Time Mapping Ogoniland’s Oil Contamination History
May 12, 2015
By Cassie Yuan
I am working on exploring the connections between energy and peace building by creating a film. After deciding that our movie will start with UNEP’s current engagement in Ogoniland, Nigeria, with my teammate Phia, I started to track the development of the current environmental disaster. In order to tell the story, we needed to understand the causes of the oil contamination.
Digging into the dirt of history is a process similar to untying a knot—grab onto the very end of the thread, follow the filament, and inch-by-inch reach the center of entanglement. I found what complicated the issue was, the knot we were looking at had at least four different strings going back and forth at each other.
The first string is the most tangible one. You can almost smell it, as you stare at smoke from makeshift refineries and slicks of oil along river banks: the ongoing oil bunkering. When Shell Petroleum Development Company of Nigeria was forced to stop exploration and production in 1993, it pulled its people out without clearing the infrastructure. This provided an ideal environment for oil thieves and illegal refineries to operate on Shell’s “gift.” The Federal Government of Nigeria reached the limit of its tolerance for these activities and requested a cleanup assessment from UNEP in 2006. Five years later, an assessment report was released. The number 30 in the sentence “the environmental restoration of Ogoniland is possible but may take 25 to 30 years” in the document immediately attracted attention. Rounds of lawsuits and finger pointing between the Ogoni people, Nigerian government and Shell ensued.
Following the first string leads directly to the second one. Since the Royal Dutch Shell Group established its first Nigerian venture in 1936, Shell has applied controversial maneuvers in order to fasten its grasp of Nigeria’s natural wealth. Leadership was involved and in 1990 things started to boil and bubble.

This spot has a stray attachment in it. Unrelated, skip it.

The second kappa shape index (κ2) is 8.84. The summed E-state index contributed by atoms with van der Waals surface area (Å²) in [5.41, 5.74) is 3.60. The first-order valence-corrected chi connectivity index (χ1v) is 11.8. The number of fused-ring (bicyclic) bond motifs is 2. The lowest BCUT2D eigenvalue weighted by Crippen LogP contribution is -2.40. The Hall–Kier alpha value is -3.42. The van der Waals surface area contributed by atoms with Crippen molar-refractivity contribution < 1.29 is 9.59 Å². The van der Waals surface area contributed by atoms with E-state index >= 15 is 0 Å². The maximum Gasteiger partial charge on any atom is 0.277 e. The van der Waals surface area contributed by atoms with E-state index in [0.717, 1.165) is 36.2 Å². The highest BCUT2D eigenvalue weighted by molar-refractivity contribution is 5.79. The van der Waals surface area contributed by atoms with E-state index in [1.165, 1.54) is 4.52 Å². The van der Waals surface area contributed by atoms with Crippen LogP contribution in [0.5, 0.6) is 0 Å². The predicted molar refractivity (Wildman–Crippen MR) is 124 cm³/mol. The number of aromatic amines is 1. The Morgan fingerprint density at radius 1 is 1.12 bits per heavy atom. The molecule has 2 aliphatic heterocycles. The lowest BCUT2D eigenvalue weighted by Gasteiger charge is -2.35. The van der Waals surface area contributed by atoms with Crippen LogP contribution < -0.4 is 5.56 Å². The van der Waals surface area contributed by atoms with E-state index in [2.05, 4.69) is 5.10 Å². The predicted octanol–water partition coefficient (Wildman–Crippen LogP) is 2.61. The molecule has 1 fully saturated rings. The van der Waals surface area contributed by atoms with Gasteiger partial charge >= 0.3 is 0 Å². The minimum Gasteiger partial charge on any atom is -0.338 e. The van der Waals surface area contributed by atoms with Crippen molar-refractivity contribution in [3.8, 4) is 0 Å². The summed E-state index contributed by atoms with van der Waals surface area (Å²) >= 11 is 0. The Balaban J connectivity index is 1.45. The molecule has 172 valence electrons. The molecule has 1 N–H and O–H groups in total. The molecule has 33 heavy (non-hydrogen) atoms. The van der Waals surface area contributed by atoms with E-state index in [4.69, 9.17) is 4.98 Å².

Bubbles formed rapidly once Ken Sarowiwa and his followers in the Movement of the Survival of the Ogoni People (MOSOP) emerged from silence. Despite Sarowiwa’s execution in 1995 and the government’s suppression of all aspects of social upheaval, acute violence chased Shell out of Ogoniland and returned the land of oil (in and horribly, above the ground) to the Ogoni people and the unremitting oil thieves.
The last thread has been kept invisible by interest groups and yet the environment has been screaming at us since the first trace of gas was flared and the first river became viscous. The people of Ogoni have been drawn in the deep water of God’s blessing. Richness in natural resources is a nation’s privilege, however, in the case of Ogoniland, it’s a curse that has lasted decades.
Unwinding the four layers of the Ogoniland land narrative and helping the Ogoni people tell their stories is a convoluted journey. Yet the clock is ticking and we have no choice but to keep chasing the truth.